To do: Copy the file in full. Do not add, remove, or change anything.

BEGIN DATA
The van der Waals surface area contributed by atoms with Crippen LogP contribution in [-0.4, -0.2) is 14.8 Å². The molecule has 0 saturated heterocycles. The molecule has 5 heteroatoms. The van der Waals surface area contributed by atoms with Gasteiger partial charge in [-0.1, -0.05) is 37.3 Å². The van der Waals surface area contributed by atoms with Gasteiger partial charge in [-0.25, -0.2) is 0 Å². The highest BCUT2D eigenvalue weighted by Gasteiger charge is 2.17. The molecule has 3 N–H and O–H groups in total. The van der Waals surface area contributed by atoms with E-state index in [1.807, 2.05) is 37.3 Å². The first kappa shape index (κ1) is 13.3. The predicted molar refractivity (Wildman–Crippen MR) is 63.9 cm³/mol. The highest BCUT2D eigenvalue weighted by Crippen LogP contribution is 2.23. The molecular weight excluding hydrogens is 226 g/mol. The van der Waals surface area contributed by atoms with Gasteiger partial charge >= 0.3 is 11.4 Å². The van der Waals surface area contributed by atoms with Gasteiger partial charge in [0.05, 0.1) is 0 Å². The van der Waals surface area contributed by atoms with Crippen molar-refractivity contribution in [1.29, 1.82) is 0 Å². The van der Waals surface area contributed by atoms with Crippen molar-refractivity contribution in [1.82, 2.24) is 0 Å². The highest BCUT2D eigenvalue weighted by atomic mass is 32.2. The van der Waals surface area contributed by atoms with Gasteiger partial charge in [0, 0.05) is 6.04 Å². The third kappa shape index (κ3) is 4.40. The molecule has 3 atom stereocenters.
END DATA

The van der Waals surface area contributed by atoms with Crippen LogP contribution in [-0.4, -0.2) is 14.8 Å². The molecule has 0 saturated heterocycles. The molecule has 5 heteroatoms. The van der Waals surface area contributed by atoms with Gasteiger partial charge in [-0.1, -0.05) is 37.3 Å². The van der Waals surface area contributed by atoms with Gasteiger partial charge in [-0.25, -0.2) is 0 Å². The highest BCUT2D eigenvalue weighted by Gasteiger charge is 2.17. The molecule has 3 N–H and O–H groups in total. The van der Waals surface area contributed by atoms with E-state index in [1.807, 2.05) is 37.3 Å². The first kappa shape index (κ1) is 13.3. The predicted molar refractivity (Wildman–Crippen MR) is 63.9 cm³/mol. The highest BCUT2D eigenvalue weighted by Crippen LogP contribution is 2.23. The molecular weight excluding hydrogens is 226 g/mol. The van der Waals surface area contributed by atoms with Gasteiger partial charge >= 0.3 is 11.4 Å². The van der Waals surface area contributed by atoms with Gasteiger partial charge in [0.05, 0.1) is 0 Å². The van der Waals surface area contributed by atoms with Crippen molar-refractivity contribution in [1.29, 1.82) is 0 Å². The van der Waals surface area contributed by atoms with Crippen molar-refractivity contribution in [1.82, 2.24) is 0 Å². The highest BCUT2D eigenvalue weighted by atomic mass is 32.2. The van der Waals surface area contributed by atoms with Gasteiger partial charge in [0, 0.05) is 6.04 Å². The third kappa shape index (κ3) is 4.40. The molecule has 3 atom stereocenters.